Channel your inner human and put yourself in their shoes. They will sense and appreciate your shared frustration and accept your apologies as truth rather than a robotic response to whatever hiccup that has inconvenienced them.
The Real-time Feedback Loop: Take note and report back.
While the Empathetic Sounding Board persona may sound suspiciously similar to the way a Therapist approaches their relationships, consider next, the second persona: The Real-time Feedback Loop, or your company’s Chief Intelligence Officer.
As a listener in this persona, pay close attention to the features that your customers inquire about. Make note of these questions and suggestions. I’m currently a Beta user for a new CSM tool, Trustfuel, a platform designed specifically for Customer Success professionals where I store all client notes in one aggregated interface. So far, their software has been extremely useful for this purpose as well as their task management feature which includes the ability to set up automated Success Workflows for standardized task management across clients.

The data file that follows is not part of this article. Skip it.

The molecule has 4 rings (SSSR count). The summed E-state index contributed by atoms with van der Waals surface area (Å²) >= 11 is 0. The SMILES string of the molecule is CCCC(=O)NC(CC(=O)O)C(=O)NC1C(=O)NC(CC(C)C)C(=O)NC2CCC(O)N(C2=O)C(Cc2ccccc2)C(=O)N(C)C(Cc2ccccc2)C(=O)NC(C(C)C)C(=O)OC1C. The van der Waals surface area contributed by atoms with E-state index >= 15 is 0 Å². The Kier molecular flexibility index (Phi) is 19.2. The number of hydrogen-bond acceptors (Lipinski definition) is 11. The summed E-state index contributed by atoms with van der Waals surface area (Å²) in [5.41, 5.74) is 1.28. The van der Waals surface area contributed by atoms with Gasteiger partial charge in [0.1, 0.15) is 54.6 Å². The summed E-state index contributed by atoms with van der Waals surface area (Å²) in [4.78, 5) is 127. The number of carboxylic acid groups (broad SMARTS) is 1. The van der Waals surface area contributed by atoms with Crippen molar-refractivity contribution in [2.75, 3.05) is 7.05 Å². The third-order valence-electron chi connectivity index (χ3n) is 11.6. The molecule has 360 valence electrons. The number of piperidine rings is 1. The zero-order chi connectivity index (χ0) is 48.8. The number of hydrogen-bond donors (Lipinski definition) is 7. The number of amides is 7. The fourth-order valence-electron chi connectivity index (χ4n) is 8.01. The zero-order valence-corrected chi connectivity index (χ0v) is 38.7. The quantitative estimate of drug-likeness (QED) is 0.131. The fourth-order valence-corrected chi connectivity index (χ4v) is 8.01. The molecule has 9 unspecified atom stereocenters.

Once you’ve gathered valuable data, report back to your team. Businesses are constantly sending out surveys to grasp feedback from their customer base. In this position, you’re receiving voluntary feedback from those using your service in the wild, and thus become “uniquely well-positioned to help develop, improve, and update products ”.
By establishing real relationships, you quickly become a mine for precious data that can inform your organization’s future product roadmap, marketing, sales and training strategies.
The key here is to complete “the loop” by then reaching out to specific customers once their requested feature has been implemented to acknowledge that their voice has been heard.
The Silent Listener: Step back and observe
The role of the Silent Listener is twofold: 1) Observe your customer’s adoption and interaction with your product and; 2) Pay close attention to what’s being said about your organization and customer oriented practices in the greater community.
How can you do this effectively?